Unless taught at birth, the game of cricket will remain as unfathomable as marine surgery, brain science, and rocket biology. The fact that it has only really been taken up in a big way by the former colonies of Britain, and wants to be taken up by countries like Afghanistan, Iceland, and the Netherlands, says to me that the learning curve for the game is hard and that the most important virtue needed for the game, patience, is also difficult to learn. Or perhaps alternatively, cricket was/is the unique vehicle for all the countries of the world to attack England in the most polite and genteel way possible.
The fact that England won the Cricket World Cup in the most remarkable and bizarre circumstances, can be stated but the whyfor is far far harder.
New Zealand who had come to the World Cup with no real chance of winning the tournament, somehow spent the entire thing remaining blissfully unaware of that. They were hard done by when reality conspired against them and a ball which struck the stumps then went on to the boundary; thus turning two into six runs, which also contributed to more runs for England.
Five Live on the BBC immediately after the match had an Indian chap rail against the result, as though crimes against humanity had been committed and when he asked how England could win a match despite being all out, it took someone to go back to the Laws Of The Game to explain what had happened and why.
At the end of New Zealand's 50 overs they had set a score of 241-8 for England to chase down. England were all out for 241 and herein lies the crux of the matter.
Law 18 says:
18.1 A run
The score shall be reckoned by runs.
As far as I know, this was codified oh so very long ago. I would wager that apart from Law 42 which has been tinkered with, most of the Laws Of Cricket have remained intact since before 1877 and this is no exception.
If the score shall be reckoned by runs, then the number of wickets which have fallen is irrelevant. This also explains my ongoing annoyance with the way that the score is displayed in Australia, which I blame Channel 9 for, where the wickets are placed first. The score is not 8/241 because unless you intend to lose wickets (which is a daft prospect) then everyone in the world will admit that people are trying to score runs. Perhaps a bowler can claim bowling stats of 8/241 but I would suggest that they have been bowling for an incredibly long amount of time. 241 is the score; for the loss of 8 wickets, or in the case of England, all ten.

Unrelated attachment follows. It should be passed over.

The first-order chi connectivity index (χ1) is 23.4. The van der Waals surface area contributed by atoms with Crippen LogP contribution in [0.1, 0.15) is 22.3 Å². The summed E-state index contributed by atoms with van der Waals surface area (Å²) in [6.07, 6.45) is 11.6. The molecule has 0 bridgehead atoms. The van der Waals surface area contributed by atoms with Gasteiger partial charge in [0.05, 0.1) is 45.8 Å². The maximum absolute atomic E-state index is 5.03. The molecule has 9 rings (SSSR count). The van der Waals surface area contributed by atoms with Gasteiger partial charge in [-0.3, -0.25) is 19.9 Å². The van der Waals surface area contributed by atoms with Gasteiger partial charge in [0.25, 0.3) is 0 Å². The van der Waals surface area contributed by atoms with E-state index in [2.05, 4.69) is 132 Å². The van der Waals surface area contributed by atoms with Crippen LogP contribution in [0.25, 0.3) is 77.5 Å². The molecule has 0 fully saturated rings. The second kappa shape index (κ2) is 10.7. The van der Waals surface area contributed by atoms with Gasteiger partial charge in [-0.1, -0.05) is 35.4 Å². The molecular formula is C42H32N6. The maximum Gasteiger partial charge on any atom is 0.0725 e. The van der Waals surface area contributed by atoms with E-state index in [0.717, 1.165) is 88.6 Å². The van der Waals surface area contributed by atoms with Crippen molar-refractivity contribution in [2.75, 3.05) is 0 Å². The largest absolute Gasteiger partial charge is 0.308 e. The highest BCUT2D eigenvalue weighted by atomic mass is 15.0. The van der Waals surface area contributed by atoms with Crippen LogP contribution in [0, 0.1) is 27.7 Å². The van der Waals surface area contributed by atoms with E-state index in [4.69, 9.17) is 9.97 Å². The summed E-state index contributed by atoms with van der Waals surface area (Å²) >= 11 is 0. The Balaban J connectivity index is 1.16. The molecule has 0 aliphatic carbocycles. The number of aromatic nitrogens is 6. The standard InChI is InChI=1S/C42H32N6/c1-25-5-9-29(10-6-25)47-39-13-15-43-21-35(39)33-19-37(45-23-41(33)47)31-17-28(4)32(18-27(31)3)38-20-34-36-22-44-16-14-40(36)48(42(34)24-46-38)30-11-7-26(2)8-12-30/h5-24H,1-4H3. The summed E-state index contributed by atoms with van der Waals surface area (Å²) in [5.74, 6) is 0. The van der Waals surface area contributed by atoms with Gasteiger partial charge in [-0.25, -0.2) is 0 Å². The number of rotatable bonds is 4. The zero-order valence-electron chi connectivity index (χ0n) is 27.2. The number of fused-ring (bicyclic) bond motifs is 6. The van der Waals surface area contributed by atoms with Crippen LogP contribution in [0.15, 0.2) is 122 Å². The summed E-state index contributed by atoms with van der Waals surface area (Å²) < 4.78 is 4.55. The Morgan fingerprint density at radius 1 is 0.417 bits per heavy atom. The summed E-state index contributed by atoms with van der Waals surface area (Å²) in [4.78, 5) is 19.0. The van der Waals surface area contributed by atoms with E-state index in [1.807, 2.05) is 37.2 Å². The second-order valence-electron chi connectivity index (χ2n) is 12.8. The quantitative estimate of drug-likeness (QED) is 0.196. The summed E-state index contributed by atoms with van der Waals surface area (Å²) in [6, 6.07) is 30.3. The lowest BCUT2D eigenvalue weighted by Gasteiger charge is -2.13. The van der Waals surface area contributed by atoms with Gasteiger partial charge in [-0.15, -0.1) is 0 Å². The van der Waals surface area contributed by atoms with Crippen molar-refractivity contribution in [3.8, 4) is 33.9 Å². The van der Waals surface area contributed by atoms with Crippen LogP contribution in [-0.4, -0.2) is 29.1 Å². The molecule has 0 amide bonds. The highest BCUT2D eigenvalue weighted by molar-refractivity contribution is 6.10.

When it came to calculating the results of the World Cup Final, the number of runs scored in both the 50 overs allotted and the super overs, was identical. It therefore made sense that if the score is reckoned by runs as per Law 18, that a count back of the number of boundaries is sensible as that is still reckoning the score by runs. The fact that you have a cigarette paper to separate the two sides is pretty heart breaking if you happen to be on the losing side but it is not like this is a new rule.
There have in fact been 25 One Day Internationals which have been tied, and there have even been a couple of tied Test Matches. In all of those circumstances, the results were tied because the matches were reckoned by runs as per Law 18.
I think that this is one of cricket's most endearing qualities. It is daft that the game is taken so seriously, when you consider that it started out before time immemorial with a bunch of farmers standing around in a field. A Test Match taps into that sense of eternity at times and people will want to disparage the game by saying that it is boring and takes to long but that is part of the charm. I like that you have umpires who stand around in white, like judges who interpret the law, as that also tells us that the rule of law is precious and bigger than the protagonists.
Cricket is a glimpse into eternity, bound by almost arbitrary laws that are practically immutable, and played according to the Spirit of the Game.
I suppose that the Captains could have come together and declared that the match was a tie, which would have been above the Law and acting according to the higher Spirit of the Game but they did not. When you have two teams who are so closely matched and the thing which separated them wasn't cheating, or underhandedness, but the operation of the Laws Of The Game, then that just adds to the story and the unfathomability of the game. The game of cricket benefits by remaining as unfathomable as marine surgery, brain science, and rocket biology, as not even its own laws can tie it down.